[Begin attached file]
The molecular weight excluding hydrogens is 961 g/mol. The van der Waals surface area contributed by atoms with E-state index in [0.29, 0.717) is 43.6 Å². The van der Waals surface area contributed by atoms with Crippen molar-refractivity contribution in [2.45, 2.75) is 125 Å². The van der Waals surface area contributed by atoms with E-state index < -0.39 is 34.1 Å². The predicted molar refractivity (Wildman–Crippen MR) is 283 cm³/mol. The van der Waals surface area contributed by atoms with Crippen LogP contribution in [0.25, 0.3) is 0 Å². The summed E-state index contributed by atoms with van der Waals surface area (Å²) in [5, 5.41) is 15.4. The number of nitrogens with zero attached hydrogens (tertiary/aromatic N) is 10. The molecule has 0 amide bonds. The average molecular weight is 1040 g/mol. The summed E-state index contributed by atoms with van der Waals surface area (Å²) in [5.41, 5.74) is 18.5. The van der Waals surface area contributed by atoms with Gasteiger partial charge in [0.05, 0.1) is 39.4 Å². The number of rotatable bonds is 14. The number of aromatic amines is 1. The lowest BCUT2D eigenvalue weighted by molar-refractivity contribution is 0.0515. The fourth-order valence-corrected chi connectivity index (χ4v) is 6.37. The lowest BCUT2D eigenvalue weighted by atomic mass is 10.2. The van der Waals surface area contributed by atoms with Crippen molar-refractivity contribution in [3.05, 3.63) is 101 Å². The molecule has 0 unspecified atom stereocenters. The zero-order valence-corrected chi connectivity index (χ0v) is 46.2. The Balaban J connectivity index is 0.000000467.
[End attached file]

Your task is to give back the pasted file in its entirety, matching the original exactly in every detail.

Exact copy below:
The molecular weight excluding hydrogens is 961 g/mol. The van der Waals surface area contributed by atoms with E-state index in [0.29, 0.717) is 43.6 Å². The van der Waals surface area contributed by atoms with Crippen molar-refractivity contribution in [2.45, 2.75) is 125 Å². The van der Waals surface area contributed by atoms with E-state index < -0.39 is 34.1 Å². The predicted molar refractivity (Wildman–Crippen MR) is 283 cm³/mol. The van der Waals surface area contributed by atoms with Crippen LogP contribution in [0.25, 0.3) is 0 Å². The summed E-state index contributed by atoms with van der Waals surface area (Å²) in [5, 5.41) is 15.4. The number of nitrogens with zero attached hydrogens (tertiary/aromatic N) is 10. The molecule has 0 amide bonds. The average molecular weight is 1040 g/mol. The summed E-state index contributed by atoms with van der Waals surface area (Å²) in [5.41, 5.74) is 18.5. The van der Waals surface area contributed by atoms with Gasteiger partial charge in [0.05, 0.1) is 39.4 Å². The number of rotatable bonds is 14. The number of aromatic amines is 1. The lowest BCUT2D eigenvalue weighted by molar-refractivity contribution is 0.0515. The fourth-order valence-corrected chi connectivity index (χ4v) is 6.37. The lowest BCUT2D eigenvalue weighted by atomic mass is 10.2. The van der Waals surface area contributed by atoms with Crippen molar-refractivity contribution in [3.05, 3.63) is 101 Å². The molecule has 0 unspecified atom stereocenters. The zero-order valence-corrected chi connectivity index (χ0v) is 46.2. The Balaban J connectivity index is 0.000000467.